A movie review of “Queen and Country,” John Boorman’s semi-autobiographical film about his days as a conscript in the British army. Rating: 4 stars out of 4.

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Pick any random person in a crowd, and chances are you’ll land on someone who would love to make a movie like “Queen and Country.” Every year, a dozen or so actually make the attempt, to immortalize their youth and capture the glow of some distant point in time, but they hardly ever succeed. Something essential gets lost in the translation.

So “Queen and Country,” John Boorman’s semi-autobiographical film about his days as a conscript in the British army, has to be counted as something magical. Somehow he does it. He brings us to a time and place, Britain in the 1950s, and places us with a set of characters, and immediately we’re at home in this world. The story is minimal, just a series of events in the life of a young man and his circle, but every scene is rendered with such authenticity that it’s riveting, almost like it’s a privilege to be stepping back in time.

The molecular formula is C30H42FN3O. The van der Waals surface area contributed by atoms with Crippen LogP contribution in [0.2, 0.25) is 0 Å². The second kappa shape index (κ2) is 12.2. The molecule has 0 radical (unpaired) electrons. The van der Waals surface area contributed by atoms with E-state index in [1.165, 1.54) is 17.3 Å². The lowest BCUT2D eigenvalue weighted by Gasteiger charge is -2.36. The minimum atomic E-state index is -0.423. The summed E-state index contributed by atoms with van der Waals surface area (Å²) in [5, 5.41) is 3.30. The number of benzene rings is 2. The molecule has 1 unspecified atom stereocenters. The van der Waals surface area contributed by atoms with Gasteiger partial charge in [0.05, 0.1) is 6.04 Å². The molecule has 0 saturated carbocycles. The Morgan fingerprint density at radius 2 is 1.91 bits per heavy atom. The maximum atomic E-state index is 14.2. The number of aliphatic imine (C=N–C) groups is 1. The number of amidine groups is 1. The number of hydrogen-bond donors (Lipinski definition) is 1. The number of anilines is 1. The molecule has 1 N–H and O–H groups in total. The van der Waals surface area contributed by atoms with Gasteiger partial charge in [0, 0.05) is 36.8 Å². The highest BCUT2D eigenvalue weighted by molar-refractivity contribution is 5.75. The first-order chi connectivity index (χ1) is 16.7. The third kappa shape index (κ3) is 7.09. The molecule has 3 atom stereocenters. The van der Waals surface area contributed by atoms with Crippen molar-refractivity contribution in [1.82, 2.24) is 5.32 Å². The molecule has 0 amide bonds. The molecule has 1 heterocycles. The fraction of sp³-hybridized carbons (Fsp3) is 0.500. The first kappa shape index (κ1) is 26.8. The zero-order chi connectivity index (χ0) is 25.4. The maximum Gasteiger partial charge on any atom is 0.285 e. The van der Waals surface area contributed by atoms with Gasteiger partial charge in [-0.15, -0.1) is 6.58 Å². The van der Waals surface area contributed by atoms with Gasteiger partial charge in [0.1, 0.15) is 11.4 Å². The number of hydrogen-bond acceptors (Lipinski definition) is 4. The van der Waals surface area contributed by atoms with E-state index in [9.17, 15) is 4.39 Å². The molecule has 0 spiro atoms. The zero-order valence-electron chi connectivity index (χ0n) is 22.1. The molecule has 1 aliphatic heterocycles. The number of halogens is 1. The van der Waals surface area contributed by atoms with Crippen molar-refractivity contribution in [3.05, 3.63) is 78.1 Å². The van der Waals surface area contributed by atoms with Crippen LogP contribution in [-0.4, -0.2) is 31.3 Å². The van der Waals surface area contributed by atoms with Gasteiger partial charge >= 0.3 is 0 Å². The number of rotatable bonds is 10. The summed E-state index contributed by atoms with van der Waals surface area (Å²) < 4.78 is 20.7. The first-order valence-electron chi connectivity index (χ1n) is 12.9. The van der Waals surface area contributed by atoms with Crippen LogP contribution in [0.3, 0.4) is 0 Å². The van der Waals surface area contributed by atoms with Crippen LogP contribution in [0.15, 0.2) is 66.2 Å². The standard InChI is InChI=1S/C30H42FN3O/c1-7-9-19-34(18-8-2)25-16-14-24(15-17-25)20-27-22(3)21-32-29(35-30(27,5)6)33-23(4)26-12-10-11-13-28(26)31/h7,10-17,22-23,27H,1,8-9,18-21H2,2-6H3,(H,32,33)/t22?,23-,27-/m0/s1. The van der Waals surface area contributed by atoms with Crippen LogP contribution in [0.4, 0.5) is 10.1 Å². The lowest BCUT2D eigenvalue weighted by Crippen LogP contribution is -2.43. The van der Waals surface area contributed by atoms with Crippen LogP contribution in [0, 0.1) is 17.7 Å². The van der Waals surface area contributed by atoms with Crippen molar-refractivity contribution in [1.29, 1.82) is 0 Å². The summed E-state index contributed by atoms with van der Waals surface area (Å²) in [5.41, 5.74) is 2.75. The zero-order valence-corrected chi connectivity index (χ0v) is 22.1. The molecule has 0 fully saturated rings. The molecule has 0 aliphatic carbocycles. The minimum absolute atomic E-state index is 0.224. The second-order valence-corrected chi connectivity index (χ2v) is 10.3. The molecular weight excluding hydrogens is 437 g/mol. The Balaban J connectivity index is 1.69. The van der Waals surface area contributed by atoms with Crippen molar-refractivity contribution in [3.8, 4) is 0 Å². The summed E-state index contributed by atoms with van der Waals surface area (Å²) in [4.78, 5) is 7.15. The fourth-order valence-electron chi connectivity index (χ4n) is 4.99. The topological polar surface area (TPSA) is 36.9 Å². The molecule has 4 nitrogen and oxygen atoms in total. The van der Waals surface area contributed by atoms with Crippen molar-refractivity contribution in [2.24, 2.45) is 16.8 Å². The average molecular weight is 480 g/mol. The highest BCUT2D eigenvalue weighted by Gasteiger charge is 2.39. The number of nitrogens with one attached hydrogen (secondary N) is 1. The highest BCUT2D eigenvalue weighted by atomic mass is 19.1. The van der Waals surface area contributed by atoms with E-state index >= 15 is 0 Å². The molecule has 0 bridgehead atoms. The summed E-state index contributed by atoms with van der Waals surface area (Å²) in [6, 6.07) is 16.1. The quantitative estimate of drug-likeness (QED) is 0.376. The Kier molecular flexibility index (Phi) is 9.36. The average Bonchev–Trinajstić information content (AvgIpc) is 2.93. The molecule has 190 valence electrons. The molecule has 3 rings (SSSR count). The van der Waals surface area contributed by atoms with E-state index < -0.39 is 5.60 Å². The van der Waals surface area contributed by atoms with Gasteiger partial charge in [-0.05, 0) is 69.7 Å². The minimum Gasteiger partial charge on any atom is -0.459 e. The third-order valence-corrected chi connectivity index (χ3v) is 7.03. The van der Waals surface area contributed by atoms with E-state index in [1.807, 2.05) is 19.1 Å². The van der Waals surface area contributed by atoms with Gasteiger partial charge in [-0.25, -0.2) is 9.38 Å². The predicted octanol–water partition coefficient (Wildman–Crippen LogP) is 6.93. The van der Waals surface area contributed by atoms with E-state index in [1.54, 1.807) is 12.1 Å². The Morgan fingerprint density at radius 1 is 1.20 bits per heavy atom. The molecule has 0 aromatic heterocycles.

A sequel to his 1987 film “Hope and Glory,” about being a child during World War II, “Queen and Country” has two dominant strains. On the one side, Boorman’s vision of the past is caustic, and he presents army life as an absurdity. The commanding officers are incompetent or delusional, operating according to rules that no longer seem to apply. They look stiff and ridiculous next to the young men around them.

Movie Review ★★★★  

Queen and Country,’ with Callum Turner, Caleb Landry Jones, Tamsin Egerton. Directed by John Boorman. 115 minutes. Not rated; for mature audiences. Sundance Cinemas (21+).

At the same time, “Queen and Country” is a loving film. Love pervades it, in Boorman’s depiction of friendship and comradeship, in his re-creation of his childhood home, in his presentation of sex and young romance.

Here Boorman, 82, applies what he’s learned in life to the story of Bill (Callum Turner), who is 18 and drafted into the British army. Instead of being sent to the Korean War, he is assigned to become a typing teacher. It’s a boring assignment, but it leaves him time to do all the things that young men do, like get into trouble, fall in love and visit home.

Throughout, there are hints of Boorman’s future profession in Bill’s interest in movies, but Boorman doesn’t hammer that point too hard. François Truffaut used to speculate whether cinema was more important than life, but as Boorman makes clear in the film’s last image, for him cinema is at best a close second.